Guy Smarts ​Here’s the eating schedule you should follow for optimal health

Put simply, three meals bridged with snacks and smoothies is not a healthy plan of attack.

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eating schedule

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What you eat matters most. (Probably.) But, more and more, researchers are finding when you eat also affects your risk for obesity and several other serious—and seriously common—health problems.

“When you look at the world’s healthiest populations, none of them are eating the way most people do in the United States,” says Valter Longo, Ph.D., a professor of biological sciences at the University of Southern California .

Even if you’re eating healthy foods, “eating five or six times a day is a problem,” he says. Other experts agree.

“Human beings are not genetically engineered to eat all day long,” says Mark Mattson, Ph.D., chief of the Laboratory of Neurosciences at the National Institute of Aging. “But most people are putting something caloric in their mouths throughout their waking hours, and I think the evidence of the harm this causes is how many people are overweight or obese.”

Put simply, three meals bridged with snacks and smoothies is not a healthy plan of attack. So what does an ideal eating schedule look like?

Here are some easy-to-follow, not-extreme rules that could help you dodge weight gain while lowering your risk for cardiovascular disease, diabetes, and other deadly health issues.

Stick to Three Squares—Or Two and a Snack If You’re Overweight

Even if you’re careful about what you eat and your total calorie intake, snacking between meals can keep your blood sugar levels elevated, which can increase your risk for weight issues and metabolic diseases like diabetes, Longo explains.

“When you’re always eating, the message you’re sending to your body at an endocrinological level is that it needs to stay in a state of increased metabolism, which promotes fat storage,” he explains.

Setting aside your weight status, Longo says eating all the time may also harm some “intercellular regenerative processes” that protect you from disease, including cancer.

At the same time, he says there’s not enough good, human-based research to support the so-called “intermittent fasting” fad, or trying to cram all your daily calories into a 6- or 8-hour window.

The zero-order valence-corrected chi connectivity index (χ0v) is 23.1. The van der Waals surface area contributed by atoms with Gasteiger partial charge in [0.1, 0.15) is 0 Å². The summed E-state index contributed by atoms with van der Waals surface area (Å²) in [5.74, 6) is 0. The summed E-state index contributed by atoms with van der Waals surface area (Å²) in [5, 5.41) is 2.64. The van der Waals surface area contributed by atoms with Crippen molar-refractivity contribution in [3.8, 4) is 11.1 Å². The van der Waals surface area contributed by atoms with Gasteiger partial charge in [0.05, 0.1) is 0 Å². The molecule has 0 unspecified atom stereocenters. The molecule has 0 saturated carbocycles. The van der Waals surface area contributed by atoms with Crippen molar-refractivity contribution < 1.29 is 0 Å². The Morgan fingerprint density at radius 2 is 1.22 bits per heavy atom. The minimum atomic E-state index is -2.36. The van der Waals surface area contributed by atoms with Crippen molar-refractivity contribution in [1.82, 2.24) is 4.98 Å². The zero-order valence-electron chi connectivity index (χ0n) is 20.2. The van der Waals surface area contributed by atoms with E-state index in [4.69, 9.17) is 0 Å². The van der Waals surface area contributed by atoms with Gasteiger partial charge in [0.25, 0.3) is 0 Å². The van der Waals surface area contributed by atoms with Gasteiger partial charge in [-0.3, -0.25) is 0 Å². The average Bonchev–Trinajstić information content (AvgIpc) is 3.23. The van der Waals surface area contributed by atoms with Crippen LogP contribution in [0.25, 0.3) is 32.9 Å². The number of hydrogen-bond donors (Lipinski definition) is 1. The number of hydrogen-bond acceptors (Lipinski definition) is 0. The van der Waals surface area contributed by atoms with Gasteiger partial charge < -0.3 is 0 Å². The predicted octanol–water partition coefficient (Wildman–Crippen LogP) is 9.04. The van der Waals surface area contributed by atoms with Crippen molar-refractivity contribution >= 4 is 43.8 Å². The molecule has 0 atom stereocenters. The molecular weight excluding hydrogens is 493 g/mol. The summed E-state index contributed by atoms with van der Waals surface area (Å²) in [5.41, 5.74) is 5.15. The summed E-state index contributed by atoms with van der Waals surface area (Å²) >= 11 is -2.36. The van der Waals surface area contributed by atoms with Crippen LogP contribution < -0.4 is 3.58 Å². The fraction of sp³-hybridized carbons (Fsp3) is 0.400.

“A lot of those findings come from studies in mice, but so far I don’t think it’s translated to humans,” he explains. (He says there’s better evidence to support the benefits of longer fasts every now and then, but that’s a different story.)

His advice: If you’re among the 25 percent of Americans who is not overweight, stick to three meals a day, and try to keep them within a 12-hour window. “Based on the clinical studies I’ve conducted, I think 12 hours—not the 6 or 8 you hear—is an appropriate amount of restriction.”

If you ARE overweight or obese, he recommends a two-meals-plus-one-snack approach to eating. Whether you choose breakfast, lunch, or dinner for your snack-sized meal, keep it to around 100 calories, and limit your intake of proteins and added sugars, he advises.

He says a healthy snack could be a salad with nuts and olive oil, an apple with nut butter, or vegetables with olive oil and hummus.

Depending on your current eating habits, making the switch may be difficult at first. But stick with it for 30 days, and you should find it easy to maintain, he adds.

Eat Those Meals Between 8 A.M. and 7 P.M. (Approximately)

In a recent University of Pennsylvania study, one group of healthy 20-somethings spent 8 weeks eating all their meals inside that 8-to-7 window. A second group ate later in the day—between noon and 11 P.M. After taking a break, the groups switched schedules.

When eating during the early shift, the study participants lost weight and improved their blood sugar, cholesterol, and triglyceride levels. Just the opposite happened when the same people ate later in the day—even though the study team made sure the participants’ diets and exercise habits stayed the same.

“What we found was that eating later and closer to bed was associated with adverse changes to the subjects’ weight and metabolism,” says the study’s lead author Namni Goel, Ph.D., a research associate professor of psychology at Penn’s Perelman School of Medicine.

Previous research has also linked “delayed eating”—or eating later in the day—to greater risks for obesity and metabolic diseases like diabetes.

Why is eating later a problem? It likely has something to do with your body’s circadian rhythms and the hormones they regulate, Goel says. In oversimplified terms, your body just may not manage food as well when you eat it later in the day.

“If you wake up really early, like four or five in the morning, I don’t think you need to wait until eight to eat,” she adds. “I’d say try to eat an hour after you wake up, and then finish your eating 11 or 12 hours later when you still have a few hours before bed.”

All this research is evolving. But sticking to three squares and fitting them inside that early-ish 12-hour window seems like a safe, science-backed approach to healthy meal timing.

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